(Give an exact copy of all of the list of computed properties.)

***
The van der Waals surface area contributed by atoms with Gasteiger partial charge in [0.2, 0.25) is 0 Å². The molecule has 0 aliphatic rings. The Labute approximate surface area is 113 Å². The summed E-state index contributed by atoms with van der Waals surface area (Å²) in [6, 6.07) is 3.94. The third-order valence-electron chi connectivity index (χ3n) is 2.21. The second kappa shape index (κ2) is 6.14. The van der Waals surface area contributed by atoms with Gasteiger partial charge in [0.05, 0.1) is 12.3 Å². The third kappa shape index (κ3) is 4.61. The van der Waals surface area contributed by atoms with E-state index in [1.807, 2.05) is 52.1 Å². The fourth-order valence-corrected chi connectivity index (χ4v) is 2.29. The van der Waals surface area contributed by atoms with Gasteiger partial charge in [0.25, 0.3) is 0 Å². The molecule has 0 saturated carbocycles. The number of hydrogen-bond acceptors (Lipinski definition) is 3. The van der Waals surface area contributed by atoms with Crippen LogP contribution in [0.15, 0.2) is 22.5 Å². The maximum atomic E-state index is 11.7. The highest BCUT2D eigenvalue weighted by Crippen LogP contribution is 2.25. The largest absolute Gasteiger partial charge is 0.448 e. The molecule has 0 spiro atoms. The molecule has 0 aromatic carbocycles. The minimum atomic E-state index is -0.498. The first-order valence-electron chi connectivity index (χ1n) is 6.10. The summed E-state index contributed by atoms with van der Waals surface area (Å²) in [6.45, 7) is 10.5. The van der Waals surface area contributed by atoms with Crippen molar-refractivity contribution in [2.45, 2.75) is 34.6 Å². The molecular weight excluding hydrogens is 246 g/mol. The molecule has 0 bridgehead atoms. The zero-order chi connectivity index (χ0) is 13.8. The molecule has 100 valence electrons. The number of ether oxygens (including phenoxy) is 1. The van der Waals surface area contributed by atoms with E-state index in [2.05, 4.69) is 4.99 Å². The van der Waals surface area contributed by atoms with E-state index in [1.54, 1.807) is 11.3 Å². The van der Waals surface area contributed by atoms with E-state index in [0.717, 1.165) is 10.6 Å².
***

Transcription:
The van der Waals surface area contributed by atoms with Gasteiger partial charge in [0.2, 0.25) is 0 Å². The molecule has 0 aliphatic rings. The Labute approximate surface area is 113 Å². The summed E-state index contributed by atoms with van der Waals surface area (Å²) in [6, 6.07) is 3.94. The third-order valence-electron chi connectivity index (χ3n) is 2.21. The second kappa shape index (κ2) is 6.14. The van der Waals surface area contributed by atoms with Gasteiger partial charge in [0.05, 0.1) is 12.3 Å². The third kappa shape index (κ3) is 4.61. The van der Waals surface area contributed by atoms with E-state index in [1.807, 2.05) is 52.1 Å². The fourth-order valence-corrected chi connectivity index (χ4v) is 2.29. The van der Waals surface area contributed by atoms with Gasteiger partial charge in [0.25, 0.3) is 0 Å². The molecule has 0 saturated carbocycles. The number of hydrogen-bond acceptors (Lipinski definition) is 3. The van der Waals surface area contributed by atoms with Crippen LogP contribution in [0.15, 0.2) is 22.5 Å². The maximum atomic E-state index is 11.7. The highest BCUT2D eigenvalue weighted by Crippen LogP contribution is 2.25. The largest absolute Gasteiger partial charge is 0.448 e. The molecule has 0 spiro atoms. The molecule has 0 aromatic carbocycles. The minimum atomic E-state index is -0.498. The first-order valence-electron chi connectivity index (χ1n) is 6.10. The summed E-state index contributed by atoms with van der Waals surface area (Å²) in [6.45, 7) is 10.5. The van der Waals surface area contributed by atoms with Crippen molar-refractivity contribution in [2.45, 2.75) is 34.6 Å². The molecular weight excluding hydrogens is 246 g/mol. The molecule has 0 bridgehead atoms. The zero-order chi connectivity index (χ0) is 13.8. The molecule has 100 valence electrons. The number of ether oxygens (including phenoxy) is 1. The van der Waals surface area contributed by atoms with E-state index in [2.05, 4.69) is 4.99 Å². The van der Waals surface area contributed by atoms with E-state index in [1.54, 1.807) is 11.3 Å². The van der Waals surface area contributed by atoms with E-state index in [0.717, 1.165) is 10.6 Å².